BERLIN — The number of people hit by a massive European outbreak of foodborne bacterial infections is one third higher than previously known and a stunningly high number of patients suffer from a potentially deadly complication than can shut down their kidneys, officials said Wednesday.
The death toll rose to 17, with German authorities reporting that an 84-year-old woman with the complication had died on Sunday.
Medical authorities appeared no closer to discovering either the source of the infection or the mystery at the heart of the outbreak: why the unusual strain of the E. coli bacteria appears to be causing so many cases of hemolytic uremic syndrome, which attacks the kidneys and can cause seizures, strokes and comas.
“This particular strain we’re dealing with now seems to be unique,” said Dr. Hilde Kruse, program manager for food safety at WHO Europe:
Germany’s national health agency said 1,534 people in the country had been infected by EHEC, a particularly deadly strain of the common bacteria found in the digestive systems of cows, humans and other mammals.
The Robert Koch Institute had reported 1,169 a day earlier.
The outbreak has hit at least nine European countries but virtually all of the sick people either live in Germany or recently travelled there.
The Robert Koch Institute said 470 people in Germany were suffering from hemolytic uremic syndrome, or HUS, a number that independent experts called unprecedented in modern medical history. HUS normally occurs in 10 per cent of EHEC infections, meaning the number seen in Germany could be expected in an outbreak three times the size being currently reported.
That discrepancy could indicate that a vast number of cases haven’t been reported because their symptoms are relatively mild, medical experts said.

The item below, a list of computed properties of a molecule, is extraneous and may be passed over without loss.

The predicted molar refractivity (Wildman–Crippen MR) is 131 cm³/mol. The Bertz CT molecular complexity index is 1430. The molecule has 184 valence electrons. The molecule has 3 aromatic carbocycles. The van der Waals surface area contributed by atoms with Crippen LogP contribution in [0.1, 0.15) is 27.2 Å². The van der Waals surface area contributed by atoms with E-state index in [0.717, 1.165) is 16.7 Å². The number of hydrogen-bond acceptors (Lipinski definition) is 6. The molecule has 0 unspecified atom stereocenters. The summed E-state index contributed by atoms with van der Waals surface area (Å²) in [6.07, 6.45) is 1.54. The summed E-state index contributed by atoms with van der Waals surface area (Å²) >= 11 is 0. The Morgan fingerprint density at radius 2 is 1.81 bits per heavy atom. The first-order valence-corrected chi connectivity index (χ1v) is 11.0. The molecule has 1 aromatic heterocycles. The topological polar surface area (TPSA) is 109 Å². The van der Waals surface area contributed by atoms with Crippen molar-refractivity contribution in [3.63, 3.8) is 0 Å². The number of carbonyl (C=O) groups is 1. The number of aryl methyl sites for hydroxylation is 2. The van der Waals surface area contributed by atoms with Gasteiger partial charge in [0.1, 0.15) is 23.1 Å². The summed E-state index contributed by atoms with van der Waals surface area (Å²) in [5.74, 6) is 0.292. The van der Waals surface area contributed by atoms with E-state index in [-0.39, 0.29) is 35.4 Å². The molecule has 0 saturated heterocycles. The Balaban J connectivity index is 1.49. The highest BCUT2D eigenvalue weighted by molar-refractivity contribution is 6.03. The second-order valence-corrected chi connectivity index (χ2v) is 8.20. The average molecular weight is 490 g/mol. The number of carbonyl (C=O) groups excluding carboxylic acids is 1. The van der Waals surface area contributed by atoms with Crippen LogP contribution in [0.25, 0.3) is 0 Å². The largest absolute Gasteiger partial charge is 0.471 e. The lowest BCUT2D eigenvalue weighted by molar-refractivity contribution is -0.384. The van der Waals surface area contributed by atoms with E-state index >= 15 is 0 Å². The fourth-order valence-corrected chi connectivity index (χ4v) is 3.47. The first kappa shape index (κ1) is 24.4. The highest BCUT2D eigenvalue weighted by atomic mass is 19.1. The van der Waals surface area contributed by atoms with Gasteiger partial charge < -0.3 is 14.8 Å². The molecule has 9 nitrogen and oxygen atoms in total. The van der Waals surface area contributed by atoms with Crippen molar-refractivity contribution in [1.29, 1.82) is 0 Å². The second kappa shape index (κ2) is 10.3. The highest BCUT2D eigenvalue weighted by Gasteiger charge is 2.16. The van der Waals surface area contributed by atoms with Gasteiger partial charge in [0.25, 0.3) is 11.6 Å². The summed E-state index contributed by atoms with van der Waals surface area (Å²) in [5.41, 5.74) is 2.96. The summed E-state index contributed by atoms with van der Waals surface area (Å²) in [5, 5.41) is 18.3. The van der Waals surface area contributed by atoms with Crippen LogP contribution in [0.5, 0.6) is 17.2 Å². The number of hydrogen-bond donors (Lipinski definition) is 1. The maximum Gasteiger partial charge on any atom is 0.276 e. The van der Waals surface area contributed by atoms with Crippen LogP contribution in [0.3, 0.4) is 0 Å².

But they also offered another, more disturbing theory — the strain of EHEC causing the outbreak in Europe could be more dangerous than any previously seen.
“There may well be a great number of asymptomatic cases out there that we’re missing. This could be a much bigger outbreak than we realize right now,” said Paul Hunter, a professor of health protection at the University of East Anglia in England.
“There might also be something genetically different about this particular strain of E. coli that makes it more virulent.”
There are hundreds of different E. coli strains in the environment — every person naturally carries the bacteria — but only a very small percentage are dangerous.
German Agriculture Minister Ilse Aigner said scientists were working nonstop to find the source of the germ that is believed to have been spread in Europe on tainted vegetables — and where in the long journey from farm to grocery store the contamination occurred.
“Hundreds of tests have been done and the responsible agencies . . . have determined that most of the patients who have been sickened ate cucumbers, tomatoes and leaf lettuce and primarily in northern Germany,” Aigner said on ARD television.
“The states that have conducted the tests must now follow back the delivery path to see how the cucumbers, or tomatoes or lettuce got here.”